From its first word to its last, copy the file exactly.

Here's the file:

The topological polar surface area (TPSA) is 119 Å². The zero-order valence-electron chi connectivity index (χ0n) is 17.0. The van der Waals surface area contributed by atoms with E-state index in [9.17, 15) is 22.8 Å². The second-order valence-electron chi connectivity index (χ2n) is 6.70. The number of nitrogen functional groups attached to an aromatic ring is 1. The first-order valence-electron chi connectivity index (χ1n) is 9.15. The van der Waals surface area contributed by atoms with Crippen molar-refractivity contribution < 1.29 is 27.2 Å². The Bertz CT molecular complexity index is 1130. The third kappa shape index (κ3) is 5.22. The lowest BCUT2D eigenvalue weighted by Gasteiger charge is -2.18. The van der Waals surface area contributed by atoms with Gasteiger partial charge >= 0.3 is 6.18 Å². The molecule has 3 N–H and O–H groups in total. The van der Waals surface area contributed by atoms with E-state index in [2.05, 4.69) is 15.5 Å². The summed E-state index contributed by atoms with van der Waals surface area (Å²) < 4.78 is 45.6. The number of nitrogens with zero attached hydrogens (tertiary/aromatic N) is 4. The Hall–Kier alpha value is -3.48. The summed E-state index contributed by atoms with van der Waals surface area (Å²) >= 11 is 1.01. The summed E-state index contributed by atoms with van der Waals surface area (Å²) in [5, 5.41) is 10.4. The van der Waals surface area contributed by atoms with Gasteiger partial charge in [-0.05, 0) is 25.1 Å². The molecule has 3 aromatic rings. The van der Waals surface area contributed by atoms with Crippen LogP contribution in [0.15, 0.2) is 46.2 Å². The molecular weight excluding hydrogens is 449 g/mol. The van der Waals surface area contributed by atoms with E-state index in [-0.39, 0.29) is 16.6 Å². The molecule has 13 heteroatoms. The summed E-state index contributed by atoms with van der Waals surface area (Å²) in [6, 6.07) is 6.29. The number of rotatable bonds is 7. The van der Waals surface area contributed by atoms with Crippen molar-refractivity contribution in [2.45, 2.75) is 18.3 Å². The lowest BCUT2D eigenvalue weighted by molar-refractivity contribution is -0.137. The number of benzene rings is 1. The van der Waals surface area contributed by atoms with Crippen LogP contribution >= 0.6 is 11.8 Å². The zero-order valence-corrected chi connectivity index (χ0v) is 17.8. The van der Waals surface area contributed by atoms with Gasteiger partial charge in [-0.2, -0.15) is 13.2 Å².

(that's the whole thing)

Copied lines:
The topological polar surface area (TPSA) is 119 Å². The zero-order valence-electron chi connectivity index (χ0n) is 17.0. The van der Waals surface area contributed by atoms with E-state index in [9.17, 15) is 22.8 Å². The second-order valence-electron chi connectivity index (χ2n) is 6.70. The number of nitrogen functional groups attached to an aromatic ring is 1. The first-order valence-electron chi connectivity index (χ1n) is 9.15. The van der Waals surface area contributed by atoms with Crippen molar-refractivity contribution < 1.29 is 27.2 Å². The Bertz CT molecular complexity index is 1130. The third kappa shape index (κ3) is 5.22. The lowest BCUT2D eigenvalue weighted by Gasteiger charge is -2.18. The van der Waals surface area contributed by atoms with Gasteiger partial charge >= 0.3 is 6.18 Å². The molecule has 3 N–H and O–H groups in total. The van der Waals surface area contributed by atoms with E-state index in [2.05, 4.69) is 15.5 Å². The summed E-state index contributed by atoms with van der Waals surface area (Å²) < 4.78 is 45.6. The number of nitrogens with zero attached hydrogens (tertiary/aromatic N) is 4. The Hall–Kier alpha value is -3.48. The summed E-state index contributed by atoms with van der Waals surface area (Å²) >= 11 is 1.01. The summed E-state index contributed by atoms with van der Waals surface area (Å²) in [5, 5.41) is 10.4. The van der Waals surface area contributed by atoms with Gasteiger partial charge in [-0.05, 0) is 25.1 Å². The molecule has 3 aromatic rings. The van der Waals surface area contributed by atoms with Crippen LogP contribution in [0.15, 0.2) is 46.2 Å². The molecular weight excluding hydrogens is 449 g/mol. The van der Waals surface area contributed by atoms with E-state index in [-0.39, 0.29) is 16.6 Å². The molecule has 13 heteroatoms. The summed E-state index contributed by atoms with van der Waals surface area (Å²) in [6, 6.07) is 6.29. The number of rotatable bonds is 7. The van der Waals surface area contributed by atoms with Crippen molar-refractivity contribution in [2.45, 2.75) is 18.3 Å². The lowest BCUT2D eigenvalue weighted by molar-refractivity contribution is -0.137. The number of benzene rings is 1. The van der Waals surface area contributed by atoms with Crippen LogP contribution >= 0.6 is 11.8 Å². The zero-order valence-corrected chi connectivity index (χ0v) is 17.8. The van der Waals surface area contributed by atoms with Gasteiger partial charge in [-0.2, -0.15) is 13.2 Å².